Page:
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Are you the subject of parental alienation?

Divorce is often a difficult and destructive time for families. Emotions run high, and both spouses may feel a sense of betrayal. If you are in such a situation, you may feel yourself overcome with anger and resentment. Chances are your spouse is feeling the same.

How can I establish paternity so I can seek custody of my kids?

You and your significant other decided to call it quits. You learned after the fact that she was pregnant, had the baby and failed to put you on the birth certificate. Now you have a child but have no rights to him or her. This leaves you wondering what the state of Louisiana requires you to do in order to establish paternity so that you can seek custody of your child.

My ex believes child support and custody to be intertwined

You and your wife decided to end your marriage. You went through the divorce process, reaching a settlement on your assets, children and financial support obligations. You've been meeting your end of the deal and supplying the court ordered amount in child support, until now. You've experienced a change in circumstances and can no longer afford to keep paying so much. Your ex believes that support and custody are intertwined and is now refusing to let you see your kids. What can you do?

Some things are negotiable, others are not, re child support

Do you consider yourself a diplomatic type of person who is usually able to amicably resolve differences in a fair and agreeable manner? If so, those attributes likely came in handy during your divorce proceedings, especially when it came time to negotiate a new parenting plan. You always were one who was willing to compromise and cooperate; however, marriages and parenting typically include two people, and if your former spouse was more on the selfish side, then problems may not always have been easily solved.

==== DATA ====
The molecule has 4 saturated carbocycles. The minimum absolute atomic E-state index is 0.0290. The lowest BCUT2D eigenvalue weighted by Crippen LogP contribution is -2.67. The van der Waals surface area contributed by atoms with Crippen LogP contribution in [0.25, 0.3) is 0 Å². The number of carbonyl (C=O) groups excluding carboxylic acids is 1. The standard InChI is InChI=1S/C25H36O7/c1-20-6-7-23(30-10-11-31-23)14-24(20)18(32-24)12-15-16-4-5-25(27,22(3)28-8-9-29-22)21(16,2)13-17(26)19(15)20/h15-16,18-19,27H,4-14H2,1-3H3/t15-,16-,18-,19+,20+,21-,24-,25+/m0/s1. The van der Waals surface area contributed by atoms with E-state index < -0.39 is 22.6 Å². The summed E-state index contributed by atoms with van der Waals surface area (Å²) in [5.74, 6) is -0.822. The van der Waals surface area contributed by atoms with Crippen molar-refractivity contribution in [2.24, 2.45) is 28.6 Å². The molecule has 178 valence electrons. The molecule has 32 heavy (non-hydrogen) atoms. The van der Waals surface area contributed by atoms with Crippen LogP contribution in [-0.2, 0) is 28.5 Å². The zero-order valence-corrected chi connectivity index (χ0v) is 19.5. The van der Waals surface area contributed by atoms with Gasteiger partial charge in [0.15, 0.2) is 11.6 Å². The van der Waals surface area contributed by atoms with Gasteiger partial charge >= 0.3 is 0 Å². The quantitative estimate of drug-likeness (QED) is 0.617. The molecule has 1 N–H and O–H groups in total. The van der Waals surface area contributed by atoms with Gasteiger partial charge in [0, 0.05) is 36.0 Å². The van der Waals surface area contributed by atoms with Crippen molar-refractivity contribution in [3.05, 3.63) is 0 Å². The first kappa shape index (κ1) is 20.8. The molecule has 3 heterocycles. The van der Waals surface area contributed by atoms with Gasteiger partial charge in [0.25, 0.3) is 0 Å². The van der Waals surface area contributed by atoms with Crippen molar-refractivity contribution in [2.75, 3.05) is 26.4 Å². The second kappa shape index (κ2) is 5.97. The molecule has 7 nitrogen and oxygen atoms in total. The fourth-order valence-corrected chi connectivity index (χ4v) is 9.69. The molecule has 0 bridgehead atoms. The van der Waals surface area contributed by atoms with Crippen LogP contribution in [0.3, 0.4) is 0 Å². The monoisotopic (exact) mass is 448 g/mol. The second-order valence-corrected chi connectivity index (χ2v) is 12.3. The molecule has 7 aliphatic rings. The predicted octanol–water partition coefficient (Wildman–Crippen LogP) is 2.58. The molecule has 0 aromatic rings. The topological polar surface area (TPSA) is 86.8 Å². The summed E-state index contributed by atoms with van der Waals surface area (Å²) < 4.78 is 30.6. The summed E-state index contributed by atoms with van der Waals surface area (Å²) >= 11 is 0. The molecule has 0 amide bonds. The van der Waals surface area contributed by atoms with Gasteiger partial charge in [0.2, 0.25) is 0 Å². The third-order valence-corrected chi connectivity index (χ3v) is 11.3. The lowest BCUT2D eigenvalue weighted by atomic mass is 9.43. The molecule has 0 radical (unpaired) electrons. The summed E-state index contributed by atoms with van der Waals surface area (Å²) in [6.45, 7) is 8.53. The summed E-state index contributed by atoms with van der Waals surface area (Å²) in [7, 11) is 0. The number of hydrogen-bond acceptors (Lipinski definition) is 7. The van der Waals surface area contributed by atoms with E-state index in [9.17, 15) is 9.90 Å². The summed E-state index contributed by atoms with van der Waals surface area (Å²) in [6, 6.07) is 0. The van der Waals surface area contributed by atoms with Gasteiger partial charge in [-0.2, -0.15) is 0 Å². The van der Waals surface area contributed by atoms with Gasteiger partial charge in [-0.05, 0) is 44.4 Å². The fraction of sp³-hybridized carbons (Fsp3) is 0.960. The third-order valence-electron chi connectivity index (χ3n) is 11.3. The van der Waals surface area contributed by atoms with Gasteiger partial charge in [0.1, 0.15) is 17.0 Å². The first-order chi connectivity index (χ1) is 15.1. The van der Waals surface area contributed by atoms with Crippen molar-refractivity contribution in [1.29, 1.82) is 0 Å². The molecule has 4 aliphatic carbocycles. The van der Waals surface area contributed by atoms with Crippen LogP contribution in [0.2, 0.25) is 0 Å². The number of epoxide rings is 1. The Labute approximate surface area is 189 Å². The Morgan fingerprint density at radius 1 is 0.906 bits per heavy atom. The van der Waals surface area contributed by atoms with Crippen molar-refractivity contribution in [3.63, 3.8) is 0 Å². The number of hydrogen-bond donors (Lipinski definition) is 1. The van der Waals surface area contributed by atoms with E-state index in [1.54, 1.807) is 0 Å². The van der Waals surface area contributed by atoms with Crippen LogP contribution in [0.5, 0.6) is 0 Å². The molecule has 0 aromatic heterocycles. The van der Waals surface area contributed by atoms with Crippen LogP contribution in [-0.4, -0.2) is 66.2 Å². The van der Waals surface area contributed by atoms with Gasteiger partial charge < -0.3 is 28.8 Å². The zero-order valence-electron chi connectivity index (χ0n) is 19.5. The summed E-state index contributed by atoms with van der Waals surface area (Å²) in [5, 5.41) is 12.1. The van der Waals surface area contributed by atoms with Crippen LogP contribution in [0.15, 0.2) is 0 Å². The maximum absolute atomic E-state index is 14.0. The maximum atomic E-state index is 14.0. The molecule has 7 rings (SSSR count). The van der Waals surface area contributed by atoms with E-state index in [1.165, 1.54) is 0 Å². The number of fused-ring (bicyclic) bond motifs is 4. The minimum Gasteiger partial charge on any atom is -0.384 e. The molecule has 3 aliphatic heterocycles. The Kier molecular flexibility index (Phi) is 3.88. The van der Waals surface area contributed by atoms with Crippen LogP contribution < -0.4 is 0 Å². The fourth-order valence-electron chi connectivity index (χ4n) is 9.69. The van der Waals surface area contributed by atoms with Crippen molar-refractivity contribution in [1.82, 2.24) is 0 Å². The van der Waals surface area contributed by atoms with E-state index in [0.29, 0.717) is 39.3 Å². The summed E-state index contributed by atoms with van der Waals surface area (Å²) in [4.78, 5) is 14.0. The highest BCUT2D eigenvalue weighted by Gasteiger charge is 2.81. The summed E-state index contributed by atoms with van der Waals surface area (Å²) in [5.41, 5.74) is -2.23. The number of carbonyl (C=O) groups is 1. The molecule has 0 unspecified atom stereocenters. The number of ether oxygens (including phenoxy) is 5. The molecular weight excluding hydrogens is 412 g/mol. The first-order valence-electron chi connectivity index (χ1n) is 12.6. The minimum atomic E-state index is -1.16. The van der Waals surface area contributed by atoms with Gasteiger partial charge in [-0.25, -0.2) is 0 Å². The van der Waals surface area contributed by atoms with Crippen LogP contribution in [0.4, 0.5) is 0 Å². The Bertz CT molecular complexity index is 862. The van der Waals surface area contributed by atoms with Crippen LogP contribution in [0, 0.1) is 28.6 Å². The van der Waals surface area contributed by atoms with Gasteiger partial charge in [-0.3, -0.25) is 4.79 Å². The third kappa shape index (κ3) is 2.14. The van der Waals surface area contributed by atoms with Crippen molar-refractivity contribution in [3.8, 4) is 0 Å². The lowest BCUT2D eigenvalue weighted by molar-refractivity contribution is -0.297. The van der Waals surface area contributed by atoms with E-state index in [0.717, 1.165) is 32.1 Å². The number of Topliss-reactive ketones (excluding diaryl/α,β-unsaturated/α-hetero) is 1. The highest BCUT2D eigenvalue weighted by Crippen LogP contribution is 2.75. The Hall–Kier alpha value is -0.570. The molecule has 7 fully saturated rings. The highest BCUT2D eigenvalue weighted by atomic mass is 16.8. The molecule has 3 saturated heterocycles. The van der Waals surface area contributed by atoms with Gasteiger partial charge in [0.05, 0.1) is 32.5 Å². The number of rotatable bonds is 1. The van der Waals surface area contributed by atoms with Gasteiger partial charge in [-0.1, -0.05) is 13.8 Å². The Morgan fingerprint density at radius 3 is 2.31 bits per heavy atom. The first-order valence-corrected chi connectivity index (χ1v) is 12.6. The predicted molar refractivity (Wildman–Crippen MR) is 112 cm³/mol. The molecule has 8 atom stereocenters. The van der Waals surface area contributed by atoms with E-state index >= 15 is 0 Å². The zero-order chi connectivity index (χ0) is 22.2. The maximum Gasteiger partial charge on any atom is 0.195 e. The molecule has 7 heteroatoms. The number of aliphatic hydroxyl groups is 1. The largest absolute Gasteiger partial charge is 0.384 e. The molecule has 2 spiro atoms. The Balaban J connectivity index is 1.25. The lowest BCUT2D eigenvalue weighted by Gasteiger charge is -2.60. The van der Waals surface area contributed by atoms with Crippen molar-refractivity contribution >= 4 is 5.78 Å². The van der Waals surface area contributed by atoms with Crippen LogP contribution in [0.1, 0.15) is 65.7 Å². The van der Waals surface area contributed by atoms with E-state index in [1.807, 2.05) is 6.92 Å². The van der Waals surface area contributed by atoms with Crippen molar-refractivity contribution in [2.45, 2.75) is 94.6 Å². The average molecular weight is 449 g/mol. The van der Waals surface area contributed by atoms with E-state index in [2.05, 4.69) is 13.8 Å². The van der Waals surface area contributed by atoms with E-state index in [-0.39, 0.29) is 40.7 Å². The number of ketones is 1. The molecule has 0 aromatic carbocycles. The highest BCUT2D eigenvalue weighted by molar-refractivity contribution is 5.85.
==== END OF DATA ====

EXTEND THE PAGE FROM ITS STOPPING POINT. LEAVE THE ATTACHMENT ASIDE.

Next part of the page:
When your ex won't let you see or communicate with your kids

Are you a parent? Do you share custody of your children or at least have some type of visitation rights? Is your ex refusing to let you see or communicate with your kids? If so, you may, according to the laws of Louisiana, have the right to take legal action.

Fatherhood should not decrease your child custody chances

When you first looked upon your firstborn child in a Louisiana hospital delivery room, you likely had similar mixed emotions as many other fathers who have been where you were in that moment. You may have experienced everything from wonder, joy, excitement and amazement to utter fear, stress and worry before your son or daughter completed his or her first breaths. As time went on and another child or two joined your family, you finally began to feel comfortable wearing the shoes of fatherhood, that is, until you divorced.

Does establishing paternity have any significance on your case?

Fathers' rights are a tenuous issue in Louisiana, and many fathers feel that they are fighting an uphill battle when seeking fair visitation time or a strong relationship with their children. For some fathers, this process can be even more complicated when they had never married the mother of their children.

As a father, you have the right to seek support modifications

As a father, you hope to play a pivotal role in your children's lives. However, because of divorce and child custody terms, you may feel that you do not get the opportunity to be in your children's lives as much as you would like. You may feel some sense of pride in providing child support payments as this action allows you to ensure that your children's needs are met.

What can fathers do to help their kids through divorce?

If you asked every Louisiana father what the most challenging part of his parenting vocation is, answers would probably vary greatly. You may have a few issues come to your mind when pondering the topic. Perhaps the very act of trying to help your children get used to the idea that you and their mother are no longer going to be living together is at the top of your list. Divorce happens often, and many parents feel overwhelmed and worried about how to help their children navigate the process.

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